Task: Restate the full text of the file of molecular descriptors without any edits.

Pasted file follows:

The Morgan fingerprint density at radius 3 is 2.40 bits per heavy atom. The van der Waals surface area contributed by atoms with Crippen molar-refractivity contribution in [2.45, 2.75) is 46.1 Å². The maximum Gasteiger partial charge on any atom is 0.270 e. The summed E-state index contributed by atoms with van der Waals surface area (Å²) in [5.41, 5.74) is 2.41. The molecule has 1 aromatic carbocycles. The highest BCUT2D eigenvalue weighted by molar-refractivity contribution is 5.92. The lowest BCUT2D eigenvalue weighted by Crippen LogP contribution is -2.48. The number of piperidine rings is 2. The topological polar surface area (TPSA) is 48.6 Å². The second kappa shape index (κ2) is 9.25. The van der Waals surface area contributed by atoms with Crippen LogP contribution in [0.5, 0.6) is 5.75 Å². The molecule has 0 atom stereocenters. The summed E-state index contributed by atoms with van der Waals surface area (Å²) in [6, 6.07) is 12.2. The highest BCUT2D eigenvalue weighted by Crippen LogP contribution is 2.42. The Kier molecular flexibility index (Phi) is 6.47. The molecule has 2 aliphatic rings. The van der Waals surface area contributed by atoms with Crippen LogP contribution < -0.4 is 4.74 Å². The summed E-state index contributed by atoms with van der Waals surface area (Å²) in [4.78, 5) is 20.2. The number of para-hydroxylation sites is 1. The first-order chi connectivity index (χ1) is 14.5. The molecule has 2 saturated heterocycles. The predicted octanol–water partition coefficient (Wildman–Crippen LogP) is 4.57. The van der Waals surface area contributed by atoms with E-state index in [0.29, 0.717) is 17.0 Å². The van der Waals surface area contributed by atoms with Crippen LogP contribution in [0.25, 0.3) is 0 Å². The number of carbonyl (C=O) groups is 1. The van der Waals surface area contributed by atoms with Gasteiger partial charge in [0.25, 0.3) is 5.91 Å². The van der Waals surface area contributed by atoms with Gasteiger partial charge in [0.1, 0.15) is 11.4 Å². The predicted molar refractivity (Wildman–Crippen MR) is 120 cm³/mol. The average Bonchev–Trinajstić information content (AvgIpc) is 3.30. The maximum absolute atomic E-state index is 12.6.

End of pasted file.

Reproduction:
The Morgan fingerprint density at radius 3 is 2.40 bits per heavy atom. The van der Waals surface area contributed by atoms with Crippen molar-refractivity contribution in [2.45, 2.75) is 46.1 Å². The maximum Gasteiger partial charge on any atom is 0.270 e. The summed E-state index contributed by atoms with van der Waals surface area (Å²) in [5.41, 5.74) is 2.41. The molecule has 1 aromatic carbocycles. The highest BCUT2D eigenvalue weighted by molar-refractivity contribution is 5.92. The lowest BCUT2D eigenvalue weighted by Crippen LogP contribution is -2.48. The number of piperidine rings is 2. The topological polar surface area (TPSA) is 48.6 Å². The second kappa shape index (κ2) is 9.25. The van der Waals surface area contributed by atoms with Crippen LogP contribution in [0.5, 0.6) is 5.75 Å². The molecule has 0 atom stereocenters. The summed E-state index contributed by atoms with van der Waals surface area (Å²) in [6, 6.07) is 12.2. The highest BCUT2D eigenvalue weighted by Crippen LogP contribution is 2.42. The Kier molecular flexibility index (Phi) is 6.47. The molecule has 2 aliphatic rings. The van der Waals surface area contributed by atoms with Crippen LogP contribution < -0.4 is 4.74 Å². The summed E-state index contributed by atoms with van der Waals surface area (Å²) in [4.78, 5) is 20.2. The number of para-hydroxylation sites is 1. The first-order chi connectivity index (χ1) is 14.5. The molecule has 2 saturated heterocycles. The predicted octanol–water partition coefficient (Wildman–Crippen LogP) is 4.57. The van der Waals surface area contributed by atoms with E-state index in [0.29, 0.717) is 17.0 Å². The van der Waals surface area contributed by atoms with Crippen LogP contribution in [0.25, 0.3) is 0 Å². The number of carbonyl (C=O) groups is 1. The van der Waals surface area contributed by atoms with Gasteiger partial charge in [0.25, 0.3) is 5.91 Å². The van der Waals surface area contributed by atoms with Gasteiger partial charge in [0.1, 0.15) is 11.4 Å². The predicted molar refractivity (Wildman–Crippen MR) is 120 cm³/mol. The average Bonchev–Trinajstić information content (AvgIpc) is 3.30. The maximum absolute atomic E-state index is 12.6.